// William Breman Jewish Heritage Museum
Jewish Heritage: The Oral Histories - Cuba Family Archives

DATE:                       DECEMBER 15, 1995

Transcript (PDF)

Betty Grossman Goodfriend was one of nine children born to Bella and Mordechai Grossman in Vilkija, Lithuania, in 1927. When she was a baby, her family moved to Klaipeda, Lithuania. When the area around Klaipeda was ceded to Germany in 1939, the family returned to Vilkija. Vilkija fell under Soviet occupation in 1940. Betty was sent to the city of Kovno to attend school. She lived with a brother, sister-in-law, and a sister. When the Germans invaded the Soviet Union in June 1944, Betty and her siblings tried to flee to the Soviet Union but were quickly overrun by the rapidly advancing German troops. The siblings returned to Kovno and were soon confined to the ghetto.

The siblings survived a series of actions in the Kovno ghetto, but quickly learned the rest of their family had been killed in Vilkija. Betty was sent to work in a German hospital laundry. While there, she managed to smuggle guns brought in by the wounded soldiers to Partisan fighters in the nearby forests. In the summer of 1944, Betty was sent to the Stuthoff Concentration Camp. As the Allied Forces advanced in the winter of 1944-1945, Betty was sent with other prisoners on a death march toward Germany.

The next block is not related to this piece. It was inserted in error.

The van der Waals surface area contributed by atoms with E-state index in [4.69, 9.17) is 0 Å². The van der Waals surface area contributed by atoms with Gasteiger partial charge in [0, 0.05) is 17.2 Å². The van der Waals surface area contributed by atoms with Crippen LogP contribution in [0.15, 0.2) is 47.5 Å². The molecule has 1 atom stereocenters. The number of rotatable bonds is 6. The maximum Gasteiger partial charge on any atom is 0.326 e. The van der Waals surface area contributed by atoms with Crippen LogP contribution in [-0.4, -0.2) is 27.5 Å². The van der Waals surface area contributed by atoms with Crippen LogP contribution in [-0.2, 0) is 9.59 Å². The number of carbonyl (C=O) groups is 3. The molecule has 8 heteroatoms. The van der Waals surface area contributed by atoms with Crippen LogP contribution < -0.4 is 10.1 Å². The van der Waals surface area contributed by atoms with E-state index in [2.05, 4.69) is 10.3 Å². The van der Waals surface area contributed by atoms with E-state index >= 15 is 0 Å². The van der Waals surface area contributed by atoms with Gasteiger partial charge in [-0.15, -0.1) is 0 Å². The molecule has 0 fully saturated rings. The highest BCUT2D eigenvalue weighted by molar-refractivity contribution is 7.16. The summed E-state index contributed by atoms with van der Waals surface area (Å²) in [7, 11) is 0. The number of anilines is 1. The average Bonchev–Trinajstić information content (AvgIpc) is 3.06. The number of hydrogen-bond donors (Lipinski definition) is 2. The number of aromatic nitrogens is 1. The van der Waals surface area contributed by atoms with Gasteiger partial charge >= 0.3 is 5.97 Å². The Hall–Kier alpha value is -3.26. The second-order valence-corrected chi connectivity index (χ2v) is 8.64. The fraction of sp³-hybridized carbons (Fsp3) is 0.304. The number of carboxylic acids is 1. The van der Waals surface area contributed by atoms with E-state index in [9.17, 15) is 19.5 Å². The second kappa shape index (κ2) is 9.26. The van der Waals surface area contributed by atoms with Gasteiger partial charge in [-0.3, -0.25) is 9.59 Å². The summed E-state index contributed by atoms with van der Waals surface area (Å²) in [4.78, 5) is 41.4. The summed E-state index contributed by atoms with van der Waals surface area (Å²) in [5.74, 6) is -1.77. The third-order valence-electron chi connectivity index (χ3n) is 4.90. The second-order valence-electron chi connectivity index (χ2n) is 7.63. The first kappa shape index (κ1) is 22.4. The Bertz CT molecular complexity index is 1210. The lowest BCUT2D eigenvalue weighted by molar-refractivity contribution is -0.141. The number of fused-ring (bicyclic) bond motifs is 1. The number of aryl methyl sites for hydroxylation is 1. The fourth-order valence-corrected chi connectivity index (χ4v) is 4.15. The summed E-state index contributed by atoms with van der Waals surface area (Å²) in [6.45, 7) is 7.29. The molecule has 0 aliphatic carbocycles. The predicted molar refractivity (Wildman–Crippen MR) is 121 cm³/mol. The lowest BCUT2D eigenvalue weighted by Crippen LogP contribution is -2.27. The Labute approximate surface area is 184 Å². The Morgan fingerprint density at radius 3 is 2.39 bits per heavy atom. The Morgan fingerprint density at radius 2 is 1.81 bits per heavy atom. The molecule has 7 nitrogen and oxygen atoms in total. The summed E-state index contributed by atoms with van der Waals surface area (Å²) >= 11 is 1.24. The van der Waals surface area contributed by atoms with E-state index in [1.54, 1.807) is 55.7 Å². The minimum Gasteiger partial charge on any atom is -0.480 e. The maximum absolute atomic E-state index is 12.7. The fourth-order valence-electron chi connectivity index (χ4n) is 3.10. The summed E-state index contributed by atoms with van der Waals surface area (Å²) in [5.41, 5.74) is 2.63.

During one of the stops along the way, 17-year-old Betty and a handful of other prisoners slipped away. Betty survived the last few weeks of the war by falling in with the advancing Russian army, where she worked as a nurse. When the war ended in 1945, she found herself in Berlin where she met and married Isaac Goodfriend. Betty and Isaac eventually immigrated to the United States and settled in Atlanta, Georgia. Betty and Isaac had three sons. Betty died in 2008.

Scope of Interview
Betty shares where she grew up and how she came to be in Kovno, Lithuania when the Germans invaded in June 1941. She describes being confined to the Kovno ghetto and the atrocities she witnessed. Betty explains how she was sent to work at a hospital outside the ghetto, where she managed to smuggle guns to the underground. She recalls being transferred by train to Stutthof when the ghetto was liquidated. In Stutthof, Betty recounts the living conditions and how she was put to work digging trenches. She remembers the death march she and her sister were sent on. She explains how they managed to escape from the death march. Betty describes how she spent the final weeks of the war travelling with Russian troops, working in a field hospital. She discusses why she decided to escape from the Russians and went to Berlin, where met husband. Betty closes by counseling future generations to be kind to one another and never forget.  

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